But this let us work with the vast selection of sounds we could put together. We’d track guitars with a Gretsch, and Drew could go in there and work with the overtones.” For example, Coleman illustrates, “We spent a lot of time on the bass and guitar lines in [first album single] ‘Hot-n-Fun.’ The guitar reverb is a nice short haul, but it helps it stand out. We screwed around with decay times, playing with the presets in the Waves Renaissance plug-ins.” Occasionally, re-amping is used in place of processing. As for the vocal recording chains, little changed according to Coleman. The Sony C800G, Neumann U 67 and AKG C 12 VR mics, paired up with an Avalon Vt-737sp, Neve 1081, or Tube Tech CL 1B preamp/compressor did the lion’s share of the sessions.
“The clarity of the C800G always works well for me getting what Pharrell’s voice should sound like,” says Coleman. “Pharrell always says to take the lows out of his voice [rolled off around 140Hz]. He prefers the upper-mid to high range—it cuts through the music a little better.” A minimal compression setting of 2 to 3dB is reported to be used, and a highpass filter of 60 to 80Hz is set with preamp high gain on zero and a varying attack. When recording Williams’ voice, perhaps a dab of hall reverb would be applied, but for the most part, neutrality in a streamlined signal path is the goal.
In a song such as “Help Me”—with its aqueous guitar arpeggio and horn stabs (courtesy of trumpeter Jason Carder) reminiscent of the Animals “House of the Rising Sun”—the vintage inspiration matched the technique in that the echo on the vocals comes from the pure analog tradition of standing five to 10 feet off the mic, not from applying convolution reverb, etc. And on “Victory,” where vocals cascade with a Queen-meets-doo-wop chorale, the team established a root note, recorded each harmony, and stacked them, rather than creating parts virtually. Small increments of complementary coloration were provided by the combination of an all-tube Manley VOXBOX and the Neumann U 67.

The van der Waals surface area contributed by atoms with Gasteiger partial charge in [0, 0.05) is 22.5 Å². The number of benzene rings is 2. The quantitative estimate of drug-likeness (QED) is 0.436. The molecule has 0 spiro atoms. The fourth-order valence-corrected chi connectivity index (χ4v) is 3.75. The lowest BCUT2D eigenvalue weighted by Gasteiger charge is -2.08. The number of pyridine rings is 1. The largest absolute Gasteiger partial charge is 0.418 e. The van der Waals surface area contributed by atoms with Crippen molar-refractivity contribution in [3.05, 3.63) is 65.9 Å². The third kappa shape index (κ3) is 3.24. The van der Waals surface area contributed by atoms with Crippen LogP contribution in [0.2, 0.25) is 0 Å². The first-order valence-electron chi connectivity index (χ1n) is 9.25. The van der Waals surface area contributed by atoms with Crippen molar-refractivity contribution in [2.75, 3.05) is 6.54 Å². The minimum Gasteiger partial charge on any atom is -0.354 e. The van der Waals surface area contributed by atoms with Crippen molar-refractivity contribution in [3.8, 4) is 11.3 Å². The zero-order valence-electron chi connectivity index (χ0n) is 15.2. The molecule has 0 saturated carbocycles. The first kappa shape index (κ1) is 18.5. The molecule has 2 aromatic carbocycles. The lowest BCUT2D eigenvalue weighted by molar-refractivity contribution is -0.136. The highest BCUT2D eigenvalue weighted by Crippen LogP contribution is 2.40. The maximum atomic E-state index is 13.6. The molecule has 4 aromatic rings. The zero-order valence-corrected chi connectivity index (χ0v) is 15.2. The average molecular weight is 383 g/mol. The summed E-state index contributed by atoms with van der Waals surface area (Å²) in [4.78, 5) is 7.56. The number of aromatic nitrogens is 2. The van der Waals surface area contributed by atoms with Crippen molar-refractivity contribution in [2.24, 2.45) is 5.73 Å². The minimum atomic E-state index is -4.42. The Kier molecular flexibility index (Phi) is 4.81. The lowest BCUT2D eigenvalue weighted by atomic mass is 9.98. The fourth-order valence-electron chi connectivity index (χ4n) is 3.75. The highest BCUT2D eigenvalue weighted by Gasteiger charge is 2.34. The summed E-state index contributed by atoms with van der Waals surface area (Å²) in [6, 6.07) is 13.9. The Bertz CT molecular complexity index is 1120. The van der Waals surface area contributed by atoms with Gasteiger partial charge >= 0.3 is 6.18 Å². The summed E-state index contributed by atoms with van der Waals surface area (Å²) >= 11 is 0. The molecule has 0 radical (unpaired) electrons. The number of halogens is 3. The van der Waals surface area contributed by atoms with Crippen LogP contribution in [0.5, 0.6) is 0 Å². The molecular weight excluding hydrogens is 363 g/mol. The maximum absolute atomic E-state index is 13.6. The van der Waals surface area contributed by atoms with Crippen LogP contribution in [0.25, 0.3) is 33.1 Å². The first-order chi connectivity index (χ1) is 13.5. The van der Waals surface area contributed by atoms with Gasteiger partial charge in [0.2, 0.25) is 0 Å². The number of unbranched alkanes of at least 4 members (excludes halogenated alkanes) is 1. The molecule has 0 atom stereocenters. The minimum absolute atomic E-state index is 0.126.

Ultimately, when asked for specifics as to the production applied to the latest N*E*R*D album, Williams and Hugo want to say, well, nothing. The duo believe this latest release has a more important agenda to push than a hard vs. soft knee loudness war debate or to come across as the endorsement of a specific program/technique. “I think the most effective interview we could offer is to inspire kids to come closer to your craft, find technology that you like that really allows you to not have to think so much, but at the same time enables you to stay focused on your idea and chisel away note-by-note, chord-by-chord, bassline-bybassline,” says Williams.
“You can have all the machines in the world, but if you’re not comfortable with something, you won’t make anything. Try different programs and get comfortable with yourself, with your respective instrument, so that you can make music that affects people in a positive way, takes them on a roller coaster and offers them escapism. “If we’re about to inspire anyone, I want it to be beyond trying out specific technology,” continues Williams. He wants people to know they are “capable of doing anything. We even have a website meant for new artists: ARTST.com—it’s ‘artist’ without an ‘i’ because it’s not about me, it’s about you.”
While he wouldn’t go into any specific thickening agents or equalizing challenges on Nothing, Coleman did celebrate the experience. “A lot of this album has been about experimentation, so that’s exciting for me to hear all those different layers of sound, different drum sounds we didn’t have access to before, and to see how we incorporated the guys’ production style into a new medium,” says Coleman. At press time, 15 tracks were planned for inclusion on Nothing, with mixing duties going to Mark “Spike” Stent.
In the end, Williams indicates the album exhibits an appreciation of simplification, a response to the frustrations of the modern technological world, a celebration of (sexy) release, and, as a line in “Hot-N-Fun” goes, “People don’t wanna think no more—they just wanna feel . . . they wanna let go.” If they can provide stimulus for people to have a good time and explore their own means of expression, N*E*R*D would love Nothing better.